Modeling Global Warming (Miskolczi Part 1)

A very interesting theory of global warming proposed by the Hungarian mathematician
Ferenc Miskolczi contains a simple proof that the greenhouse effect
is bound to a fixed value and cannot ‘runaway’, or even increase. In order to understand, or audit, parts of the theory I step through a simplified version of the derivation of his result below.

The first step in modeling a system’s dynamics is representing the main
constant relationships, usually based on conservation of energy.
The ‘big picture’ view of the flow of atmospheric energy consists of three
linked components: the Sun’s energy in, flux circulation within the atmosphere/surface system, and radiant heat out.

This view of the system as a linear converter of shortwave (SW) into longwave (LW) radiation is shown in diagram with the relevant symbols. Energy comes in
as SW energy (Fo), is circulated and transformed by surface (S) and atmospheric (E) fluxes, and goes out as LW energy (OLR).

Fo -> S,E -> OLR (1)

For these components to be in balance, the energy passing through each of the three components must be equal. We ignore geothermal energy at this stage (Po).

The internal energy of the surface/atmosphere system is also composed of a number of fluxes. Miskolczi represents the energy of the system by two main net fluxes. The first net flux is the difference between the surface up flux (Su) and the radiant energy down flux Fo. This net flux (Su-Fo) warms the atmosphere. If the atmosphere was non-absorbing then these would be equal and the net term zero.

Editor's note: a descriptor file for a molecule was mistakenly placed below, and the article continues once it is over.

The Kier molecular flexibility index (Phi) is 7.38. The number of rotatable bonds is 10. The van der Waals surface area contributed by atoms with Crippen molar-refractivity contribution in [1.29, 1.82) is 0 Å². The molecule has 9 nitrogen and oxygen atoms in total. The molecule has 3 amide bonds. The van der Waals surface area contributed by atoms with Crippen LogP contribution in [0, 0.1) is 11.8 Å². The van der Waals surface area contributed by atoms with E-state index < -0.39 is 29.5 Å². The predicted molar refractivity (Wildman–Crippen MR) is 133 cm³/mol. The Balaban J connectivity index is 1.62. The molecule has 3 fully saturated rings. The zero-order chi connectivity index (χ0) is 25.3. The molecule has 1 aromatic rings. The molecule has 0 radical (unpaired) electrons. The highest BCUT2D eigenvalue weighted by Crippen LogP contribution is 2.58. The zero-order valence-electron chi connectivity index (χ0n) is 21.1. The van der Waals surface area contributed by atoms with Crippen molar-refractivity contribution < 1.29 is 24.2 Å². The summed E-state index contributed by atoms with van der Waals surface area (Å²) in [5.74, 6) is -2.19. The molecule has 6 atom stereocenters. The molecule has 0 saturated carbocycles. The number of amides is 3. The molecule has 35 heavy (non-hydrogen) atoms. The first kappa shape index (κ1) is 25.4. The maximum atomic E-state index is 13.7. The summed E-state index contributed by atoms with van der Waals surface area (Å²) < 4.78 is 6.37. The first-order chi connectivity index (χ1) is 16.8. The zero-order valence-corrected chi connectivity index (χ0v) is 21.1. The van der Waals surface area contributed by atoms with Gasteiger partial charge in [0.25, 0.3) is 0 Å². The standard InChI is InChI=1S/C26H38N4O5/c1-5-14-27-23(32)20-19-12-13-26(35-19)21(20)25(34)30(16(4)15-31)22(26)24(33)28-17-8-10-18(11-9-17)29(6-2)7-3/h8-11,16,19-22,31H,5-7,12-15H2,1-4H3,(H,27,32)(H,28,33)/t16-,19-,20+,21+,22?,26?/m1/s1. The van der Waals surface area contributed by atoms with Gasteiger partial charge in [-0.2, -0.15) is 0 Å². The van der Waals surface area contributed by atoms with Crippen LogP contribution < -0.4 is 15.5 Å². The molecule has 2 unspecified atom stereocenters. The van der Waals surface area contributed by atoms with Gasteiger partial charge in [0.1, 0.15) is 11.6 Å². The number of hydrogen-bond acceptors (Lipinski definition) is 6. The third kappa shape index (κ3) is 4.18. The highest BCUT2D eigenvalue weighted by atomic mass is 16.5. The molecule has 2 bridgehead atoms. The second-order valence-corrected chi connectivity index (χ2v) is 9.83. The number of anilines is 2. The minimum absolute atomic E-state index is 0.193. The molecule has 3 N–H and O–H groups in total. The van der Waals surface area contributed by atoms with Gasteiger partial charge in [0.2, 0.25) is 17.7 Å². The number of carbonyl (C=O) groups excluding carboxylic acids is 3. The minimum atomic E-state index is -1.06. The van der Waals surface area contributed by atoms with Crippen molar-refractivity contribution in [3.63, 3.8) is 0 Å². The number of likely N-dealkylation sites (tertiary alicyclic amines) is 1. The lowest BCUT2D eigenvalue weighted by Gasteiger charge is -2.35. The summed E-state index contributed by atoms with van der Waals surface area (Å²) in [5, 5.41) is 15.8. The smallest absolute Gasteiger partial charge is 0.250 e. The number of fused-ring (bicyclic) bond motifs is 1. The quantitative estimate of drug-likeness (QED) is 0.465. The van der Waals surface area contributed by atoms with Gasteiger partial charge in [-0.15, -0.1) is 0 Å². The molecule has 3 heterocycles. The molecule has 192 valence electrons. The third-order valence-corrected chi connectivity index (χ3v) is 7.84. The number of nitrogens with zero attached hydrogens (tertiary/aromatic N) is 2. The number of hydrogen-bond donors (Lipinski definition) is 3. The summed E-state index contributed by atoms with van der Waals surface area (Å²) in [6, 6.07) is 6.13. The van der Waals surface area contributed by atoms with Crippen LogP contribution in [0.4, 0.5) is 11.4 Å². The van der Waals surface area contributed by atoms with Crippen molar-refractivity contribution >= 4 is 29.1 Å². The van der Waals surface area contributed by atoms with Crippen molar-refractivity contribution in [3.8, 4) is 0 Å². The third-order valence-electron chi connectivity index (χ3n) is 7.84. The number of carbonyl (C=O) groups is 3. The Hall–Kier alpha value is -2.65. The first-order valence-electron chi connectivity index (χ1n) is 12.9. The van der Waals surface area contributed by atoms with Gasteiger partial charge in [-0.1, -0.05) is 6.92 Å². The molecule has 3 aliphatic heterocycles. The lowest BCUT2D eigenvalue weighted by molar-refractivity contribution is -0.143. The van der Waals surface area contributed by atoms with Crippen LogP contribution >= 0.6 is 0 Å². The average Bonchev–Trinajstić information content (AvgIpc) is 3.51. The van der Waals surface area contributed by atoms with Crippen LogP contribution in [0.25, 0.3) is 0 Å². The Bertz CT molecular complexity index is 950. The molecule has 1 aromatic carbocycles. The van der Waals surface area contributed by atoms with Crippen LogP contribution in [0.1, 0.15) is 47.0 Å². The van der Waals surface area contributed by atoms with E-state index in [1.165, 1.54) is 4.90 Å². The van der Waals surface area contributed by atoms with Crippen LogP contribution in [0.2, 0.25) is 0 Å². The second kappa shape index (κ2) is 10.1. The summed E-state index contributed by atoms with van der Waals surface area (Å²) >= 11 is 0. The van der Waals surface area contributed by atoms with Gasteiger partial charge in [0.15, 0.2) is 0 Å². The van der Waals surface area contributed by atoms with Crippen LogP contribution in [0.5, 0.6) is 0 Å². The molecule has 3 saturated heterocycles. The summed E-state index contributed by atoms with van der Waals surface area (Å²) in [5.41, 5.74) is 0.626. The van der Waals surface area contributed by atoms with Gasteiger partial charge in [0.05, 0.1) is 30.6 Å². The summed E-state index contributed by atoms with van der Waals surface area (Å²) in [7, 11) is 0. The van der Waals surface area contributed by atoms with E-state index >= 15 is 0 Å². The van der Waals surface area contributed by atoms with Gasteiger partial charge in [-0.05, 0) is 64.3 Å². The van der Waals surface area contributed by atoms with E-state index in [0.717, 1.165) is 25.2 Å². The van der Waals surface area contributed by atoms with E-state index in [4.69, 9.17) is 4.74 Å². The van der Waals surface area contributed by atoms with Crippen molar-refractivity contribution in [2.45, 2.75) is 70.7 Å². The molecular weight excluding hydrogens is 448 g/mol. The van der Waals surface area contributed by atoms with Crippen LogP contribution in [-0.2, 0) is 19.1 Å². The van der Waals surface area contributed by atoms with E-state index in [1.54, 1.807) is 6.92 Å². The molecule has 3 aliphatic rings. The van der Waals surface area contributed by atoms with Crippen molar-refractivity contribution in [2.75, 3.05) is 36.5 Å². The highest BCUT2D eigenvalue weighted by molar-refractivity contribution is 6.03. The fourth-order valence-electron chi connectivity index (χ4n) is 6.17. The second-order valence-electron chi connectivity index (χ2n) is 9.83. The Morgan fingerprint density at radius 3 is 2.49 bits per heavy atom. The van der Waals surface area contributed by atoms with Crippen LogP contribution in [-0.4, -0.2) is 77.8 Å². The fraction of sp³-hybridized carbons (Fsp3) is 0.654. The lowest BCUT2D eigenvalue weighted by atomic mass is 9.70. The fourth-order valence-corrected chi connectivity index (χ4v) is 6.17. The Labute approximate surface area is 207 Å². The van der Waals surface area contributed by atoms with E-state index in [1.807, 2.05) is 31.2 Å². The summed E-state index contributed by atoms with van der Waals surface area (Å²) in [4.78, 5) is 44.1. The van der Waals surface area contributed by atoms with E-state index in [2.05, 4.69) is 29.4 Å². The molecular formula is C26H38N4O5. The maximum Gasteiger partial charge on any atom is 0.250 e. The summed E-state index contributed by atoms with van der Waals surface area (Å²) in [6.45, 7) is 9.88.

The other internal energy term is the net flux down from
the warmed atmosphere. This is composed of up and down atmospheric components, Eu and Ed. The net flux (Ed-Eu) produces the increase in land surface temperature known as the greenhouse effect. If this net flux was zero, the land surface would be much colder than it is.

For conservation of energy, total energy input Fo, the total energy of the surface/atmosphere system, and also the total energy output OLR must all be balanced (illustrated in the Figure 1):

Su-Fo + Ed – Eu = Fo = OLR (2)

Slide1.PNG

This is the Miskolczi energy conservation equation 7.
Here it is assumed that the atmosphere is able to use all of the absorbed solar
flux density (Fo=OLR) to warm the system.

The factor missing is the transmittance (T) directly from the surface
to space without absorbance in the atmosphere. This is through
frequencies called the atmospheric window, and is why the